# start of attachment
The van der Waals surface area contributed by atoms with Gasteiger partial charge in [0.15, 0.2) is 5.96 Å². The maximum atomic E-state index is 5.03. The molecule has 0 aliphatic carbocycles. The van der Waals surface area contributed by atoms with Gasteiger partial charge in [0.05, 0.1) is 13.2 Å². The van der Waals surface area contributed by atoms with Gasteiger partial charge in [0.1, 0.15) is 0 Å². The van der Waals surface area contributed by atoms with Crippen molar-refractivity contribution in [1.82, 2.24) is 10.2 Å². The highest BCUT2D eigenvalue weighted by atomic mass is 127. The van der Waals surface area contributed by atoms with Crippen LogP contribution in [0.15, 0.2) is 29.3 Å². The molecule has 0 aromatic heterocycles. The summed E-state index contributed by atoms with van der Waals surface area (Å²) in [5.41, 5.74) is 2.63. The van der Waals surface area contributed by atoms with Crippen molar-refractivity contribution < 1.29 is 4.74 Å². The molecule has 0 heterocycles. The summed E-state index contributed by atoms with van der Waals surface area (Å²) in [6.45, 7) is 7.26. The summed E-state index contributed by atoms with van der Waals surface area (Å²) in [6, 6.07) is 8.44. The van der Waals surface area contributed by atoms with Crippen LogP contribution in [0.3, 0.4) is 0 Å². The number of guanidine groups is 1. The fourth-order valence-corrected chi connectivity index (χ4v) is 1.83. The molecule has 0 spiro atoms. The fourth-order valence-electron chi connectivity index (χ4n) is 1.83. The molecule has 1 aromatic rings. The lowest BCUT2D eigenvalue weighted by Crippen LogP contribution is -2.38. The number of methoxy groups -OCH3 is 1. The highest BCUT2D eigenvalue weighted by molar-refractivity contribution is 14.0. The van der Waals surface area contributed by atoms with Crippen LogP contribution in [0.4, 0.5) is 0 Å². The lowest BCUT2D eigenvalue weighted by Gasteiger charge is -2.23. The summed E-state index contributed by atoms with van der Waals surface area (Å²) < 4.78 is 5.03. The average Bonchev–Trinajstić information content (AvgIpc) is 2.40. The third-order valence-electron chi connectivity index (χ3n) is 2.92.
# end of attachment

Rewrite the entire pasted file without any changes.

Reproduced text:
The van der Waals surface area contributed by atoms with Gasteiger partial charge in [0.15, 0.2) is 5.96 Å². The maximum atomic E-state index is 5.03. The molecule has 0 aliphatic carbocycles. The van der Waals surface area contributed by atoms with Gasteiger partial charge in [0.05, 0.1) is 13.2 Å². The van der Waals surface area contributed by atoms with Gasteiger partial charge in [0.1, 0.15) is 0 Å². The van der Waals surface area contributed by atoms with Crippen molar-refractivity contribution in [1.82, 2.24) is 10.2 Å². The highest BCUT2D eigenvalue weighted by atomic mass is 127. The van der Waals surface area contributed by atoms with Crippen LogP contribution in [0.15, 0.2) is 29.3 Å². The molecule has 0 aromatic heterocycles. The summed E-state index contributed by atoms with van der Waals surface area (Å²) in [5.41, 5.74) is 2.63. The van der Waals surface area contributed by atoms with Crippen molar-refractivity contribution < 1.29 is 4.74 Å². The molecule has 0 heterocycles. The summed E-state index contributed by atoms with van der Waals surface area (Å²) in [6.45, 7) is 7.26. The summed E-state index contributed by atoms with van der Waals surface area (Å²) in [6, 6.07) is 8.44. The van der Waals surface area contributed by atoms with Crippen LogP contribution in [0.3, 0.4) is 0 Å². The number of guanidine groups is 1. The fourth-order valence-corrected chi connectivity index (χ4v) is 1.83. The molecule has 0 spiro atoms. The fourth-order valence-electron chi connectivity index (χ4n) is 1.83. The molecule has 1 aromatic rings. The lowest BCUT2D eigenvalue weighted by Crippen LogP contribution is -2.38. The number of methoxy groups -OCH3 is 1. The highest BCUT2D eigenvalue weighted by molar-refractivity contribution is 14.0. The van der Waals surface area contributed by atoms with Crippen LogP contribution in [0.4, 0.5) is 0 Å². The lowest BCUT2D eigenvalue weighted by Gasteiger charge is -2.23. The summed E-state index contributed by atoms with van der Waals surface area (Å²) < 4.78 is 5.03. The average Bonchev–Trinajstić information content (AvgIpc) is 2.40. The third-order valence-electron chi connectivity index (χ3n) is 2.92.